I remember very little about my first few days in the intensive care unit, except that I was given a half dozen pills daily and because my ability to swallow was compromised I had been placed on a diet of pureed food, basically little more than baby food. I eventually regained my senses but kept this to myself as I realized the doctors would talk about my condition while they thought I couldn’t hear them. I found out that way that they thought I should have died days before, when I was first brought in, and this set off something I hadn’t done in years.
Decades ago I became a student of a remarkable man who had done an intense study of mysticism and mental control over the body’s functions, and he passed on some of his abilities to me before he returned to Sri Lanka, where he unfortunately seems to have become a casualty of that country’s civil war. It was a great loss to me because I never completed learning everything he knew, but I was left with the ability to control some things about my body that most people would find impossible to believe, including the ability to heal yourself with your mind.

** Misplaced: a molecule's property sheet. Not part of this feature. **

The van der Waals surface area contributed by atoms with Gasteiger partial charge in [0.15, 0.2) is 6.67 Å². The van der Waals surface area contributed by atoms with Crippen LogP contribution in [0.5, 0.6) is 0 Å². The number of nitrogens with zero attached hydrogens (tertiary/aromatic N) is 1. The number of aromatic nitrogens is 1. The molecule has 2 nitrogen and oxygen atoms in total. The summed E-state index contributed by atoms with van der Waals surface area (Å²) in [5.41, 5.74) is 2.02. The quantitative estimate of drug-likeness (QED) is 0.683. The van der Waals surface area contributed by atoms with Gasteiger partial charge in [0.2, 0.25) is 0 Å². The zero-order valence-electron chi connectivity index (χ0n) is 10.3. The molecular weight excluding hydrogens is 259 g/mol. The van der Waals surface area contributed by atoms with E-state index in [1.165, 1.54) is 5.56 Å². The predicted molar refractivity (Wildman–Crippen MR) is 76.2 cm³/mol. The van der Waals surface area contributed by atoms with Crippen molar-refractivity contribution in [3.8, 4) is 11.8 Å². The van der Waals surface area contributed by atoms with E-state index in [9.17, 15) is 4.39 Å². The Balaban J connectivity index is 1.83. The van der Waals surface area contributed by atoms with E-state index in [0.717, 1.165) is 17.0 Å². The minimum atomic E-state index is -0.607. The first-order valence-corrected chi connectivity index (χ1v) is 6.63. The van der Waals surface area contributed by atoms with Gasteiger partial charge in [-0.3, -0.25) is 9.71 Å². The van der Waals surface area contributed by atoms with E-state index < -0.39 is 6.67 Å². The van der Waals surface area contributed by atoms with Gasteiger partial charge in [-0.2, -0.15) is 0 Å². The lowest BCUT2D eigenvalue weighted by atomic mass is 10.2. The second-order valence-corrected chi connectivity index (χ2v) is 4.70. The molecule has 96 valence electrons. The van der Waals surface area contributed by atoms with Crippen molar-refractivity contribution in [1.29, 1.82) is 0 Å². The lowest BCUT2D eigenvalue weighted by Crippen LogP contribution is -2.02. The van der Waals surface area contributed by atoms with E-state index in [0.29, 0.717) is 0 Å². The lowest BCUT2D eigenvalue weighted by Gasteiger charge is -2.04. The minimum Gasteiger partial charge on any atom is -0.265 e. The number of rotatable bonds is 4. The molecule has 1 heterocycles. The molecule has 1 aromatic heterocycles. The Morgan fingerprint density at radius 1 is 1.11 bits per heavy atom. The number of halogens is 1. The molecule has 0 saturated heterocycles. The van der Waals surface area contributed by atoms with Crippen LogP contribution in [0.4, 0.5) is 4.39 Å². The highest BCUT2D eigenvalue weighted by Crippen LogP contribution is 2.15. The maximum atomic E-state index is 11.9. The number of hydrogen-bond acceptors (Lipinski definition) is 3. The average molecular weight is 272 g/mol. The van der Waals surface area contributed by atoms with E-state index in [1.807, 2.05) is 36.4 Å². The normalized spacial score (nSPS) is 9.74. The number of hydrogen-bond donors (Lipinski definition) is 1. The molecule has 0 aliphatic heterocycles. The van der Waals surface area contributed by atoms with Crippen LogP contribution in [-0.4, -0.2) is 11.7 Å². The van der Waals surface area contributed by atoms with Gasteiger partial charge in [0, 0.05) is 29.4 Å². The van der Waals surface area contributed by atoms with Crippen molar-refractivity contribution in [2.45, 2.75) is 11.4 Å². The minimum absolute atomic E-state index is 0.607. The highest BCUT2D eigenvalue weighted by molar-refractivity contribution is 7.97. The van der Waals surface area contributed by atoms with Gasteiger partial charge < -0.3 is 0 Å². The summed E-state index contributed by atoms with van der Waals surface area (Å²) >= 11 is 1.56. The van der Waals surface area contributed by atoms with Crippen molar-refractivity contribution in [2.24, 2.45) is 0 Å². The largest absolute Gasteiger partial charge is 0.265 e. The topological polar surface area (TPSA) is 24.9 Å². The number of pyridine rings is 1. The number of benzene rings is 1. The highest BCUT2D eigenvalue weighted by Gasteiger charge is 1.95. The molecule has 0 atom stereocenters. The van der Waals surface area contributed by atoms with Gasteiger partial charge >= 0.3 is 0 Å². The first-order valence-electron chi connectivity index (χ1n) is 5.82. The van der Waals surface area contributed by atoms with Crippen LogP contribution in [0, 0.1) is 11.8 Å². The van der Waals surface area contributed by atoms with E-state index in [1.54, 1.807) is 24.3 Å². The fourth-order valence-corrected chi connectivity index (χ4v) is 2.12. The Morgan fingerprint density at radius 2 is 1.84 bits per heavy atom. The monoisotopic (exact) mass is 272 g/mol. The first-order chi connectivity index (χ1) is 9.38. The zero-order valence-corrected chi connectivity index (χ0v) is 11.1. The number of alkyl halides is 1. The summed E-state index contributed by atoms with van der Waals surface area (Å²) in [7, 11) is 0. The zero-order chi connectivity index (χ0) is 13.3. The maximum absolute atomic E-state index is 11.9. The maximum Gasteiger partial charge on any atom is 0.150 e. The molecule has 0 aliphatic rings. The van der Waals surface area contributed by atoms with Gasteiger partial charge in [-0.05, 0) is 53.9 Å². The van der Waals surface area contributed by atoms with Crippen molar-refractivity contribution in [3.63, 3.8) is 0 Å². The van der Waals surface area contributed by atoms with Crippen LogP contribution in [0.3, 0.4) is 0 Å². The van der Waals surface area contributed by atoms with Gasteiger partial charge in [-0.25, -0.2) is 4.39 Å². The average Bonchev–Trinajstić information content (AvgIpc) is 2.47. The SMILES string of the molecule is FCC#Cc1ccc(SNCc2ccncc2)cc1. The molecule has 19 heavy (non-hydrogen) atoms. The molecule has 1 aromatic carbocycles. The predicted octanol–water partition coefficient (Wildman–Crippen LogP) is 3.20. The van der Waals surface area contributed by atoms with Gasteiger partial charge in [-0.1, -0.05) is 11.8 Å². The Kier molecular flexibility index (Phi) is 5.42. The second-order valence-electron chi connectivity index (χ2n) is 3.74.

This is an exhaustive process, however, and it requires enormous amounts of rest, but rest time is what I was abundantly blessed with in my condition, so I took every opportunity to sleep for hours and go through the restorative process. Within days, one of my nurses noticed it was easier for me to get out of bed and into a chair with little help so she got me a modified cane and helped me take my first steps out of my room and down the hall.
This caused a minor sensation and a change in my surroundings as the doctors debated my progress and scheduled my transfer to the Acute Rehabilitation Unit where, way ahead of when I was supposed to go there, I would undergo therapy to restore my body functions and speech.
In the ACU I was assigned a bed with another patient there for physical therapy after an automobile accident. He was on morphine and various other painkillers and would often moan loudly in pain during the night. Rather than disturb me, this increased my desire to get out of there. After or between my therapy sessions I would take every opportunity to rest and restore my body. The physical therapy team was outstandingly good and constantly had to change their routines as I kept performing everything they set up for me.